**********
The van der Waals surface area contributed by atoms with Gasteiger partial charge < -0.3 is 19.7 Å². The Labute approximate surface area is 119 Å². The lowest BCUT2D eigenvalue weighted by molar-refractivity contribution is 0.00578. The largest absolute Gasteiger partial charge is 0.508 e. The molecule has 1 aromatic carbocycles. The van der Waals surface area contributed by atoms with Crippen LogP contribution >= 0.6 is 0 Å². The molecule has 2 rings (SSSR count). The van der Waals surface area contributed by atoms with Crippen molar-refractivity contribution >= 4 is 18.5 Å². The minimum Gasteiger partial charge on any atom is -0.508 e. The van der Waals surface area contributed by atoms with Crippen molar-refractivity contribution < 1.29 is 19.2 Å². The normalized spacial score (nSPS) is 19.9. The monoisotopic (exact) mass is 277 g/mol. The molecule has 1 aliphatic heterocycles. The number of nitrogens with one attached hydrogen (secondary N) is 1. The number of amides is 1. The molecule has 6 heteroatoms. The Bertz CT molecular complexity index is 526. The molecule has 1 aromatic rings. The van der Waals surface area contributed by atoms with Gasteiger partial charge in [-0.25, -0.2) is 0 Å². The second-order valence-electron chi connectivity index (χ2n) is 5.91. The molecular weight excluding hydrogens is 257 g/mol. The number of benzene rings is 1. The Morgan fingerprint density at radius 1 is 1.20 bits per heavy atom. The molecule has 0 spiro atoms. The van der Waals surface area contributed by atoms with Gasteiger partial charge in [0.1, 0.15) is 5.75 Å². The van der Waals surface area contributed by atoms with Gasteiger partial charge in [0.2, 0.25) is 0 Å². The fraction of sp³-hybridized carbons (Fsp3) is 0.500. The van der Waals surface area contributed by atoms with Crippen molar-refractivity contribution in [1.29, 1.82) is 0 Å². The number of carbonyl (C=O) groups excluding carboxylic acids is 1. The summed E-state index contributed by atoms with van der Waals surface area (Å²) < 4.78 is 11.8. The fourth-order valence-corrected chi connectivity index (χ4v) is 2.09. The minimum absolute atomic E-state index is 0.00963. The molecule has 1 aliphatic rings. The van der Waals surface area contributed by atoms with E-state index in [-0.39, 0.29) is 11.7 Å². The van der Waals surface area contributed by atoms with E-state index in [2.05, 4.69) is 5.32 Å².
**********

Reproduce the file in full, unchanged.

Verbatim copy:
The van der Waals surface area contributed by atoms with Gasteiger partial charge < -0.3 is 19.7 Å². The Labute approximate surface area is 119 Å². The lowest BCUT2D eigenvalue weighted by molar-refractivity contribution is 0.00578. The largest absolute Gasteiger partial charge is 0.508 e. The molecule has 1 aromatic carbocycles. The van der Waals surface area contributed by atoms with Crippen LogP contribution >= 0.6 is 0 Å². The molecule has 2 rings (SSSR count). The van der Waals surface area contributed by atoms with Crippen molar-refractivity contribution >= 4 is 18.5 Å². The minimum Gasteiger partial charge on any atom is -0.508 e. The van der Waals surface area contributed by atoms with Crippen molar-refractivity contribution < 1.29 is 19.2 Å². The normalized spacial score (nSPS) is 19.9. The monoisotopic (exact) mass is 277 g/mol. The molecule has 1 aliphatic heterocycles. The number of nitrogens with one attached hydrogen (secondary N) is 1. The number of amides is 1. The molecule has 6 heteroatoms. The Bertz CT molecular complexity index is 526. The molecule has 1 aromatic rings. The van der Waals surface area contributed by atoms with Gasteiger partial charge in [-0.25, -0.2) is 0 Å². The second-order valence-electron chi connectivity index (χ2n) is 5.91. The molecular weight excluding hydrogens is 257 g/mol. The number of benzene rings is 1. The Morgan fingerprint density at radius 1 is 1.20 bits per heavy atom. The molecule has 0 spiro atoms. The van der Waals surface area contributed by atoms with Gasteiger partial charge in [0.1, 0.15) is 5.75 Å². The van der Waals surface area contributed by atoms with Gasteiger partial charge in [0.2, 0.25) is 0 Å². The fraction of sp³-hybridized carbons (Fsp3) is 0.500. The van der Waals surface area contributed by atoms with Crippen molar-refractivity contribution in [1.29, 1.82) is 0 Å². The number of carbonyl (C=O) groups excluding carboxylic acids is 1. The summed E-state index contributed by atoms with van der Waals surface area (Å²) < 4.78 is 11.8. The fourth-order valence-corrected chi connectivity index (χ4v) is 2.09. The minimum absolute atomic E-state index is 0.00963. The molecule has 1 aliphatic rings. The van der Waals surface area contributed by atoms with E-state index in [-0.39, 0.29) is 11.7 Å². The van der Waals surface area contributed by atoms with E-state index in [2.05, 4.69) is 5.32 Å².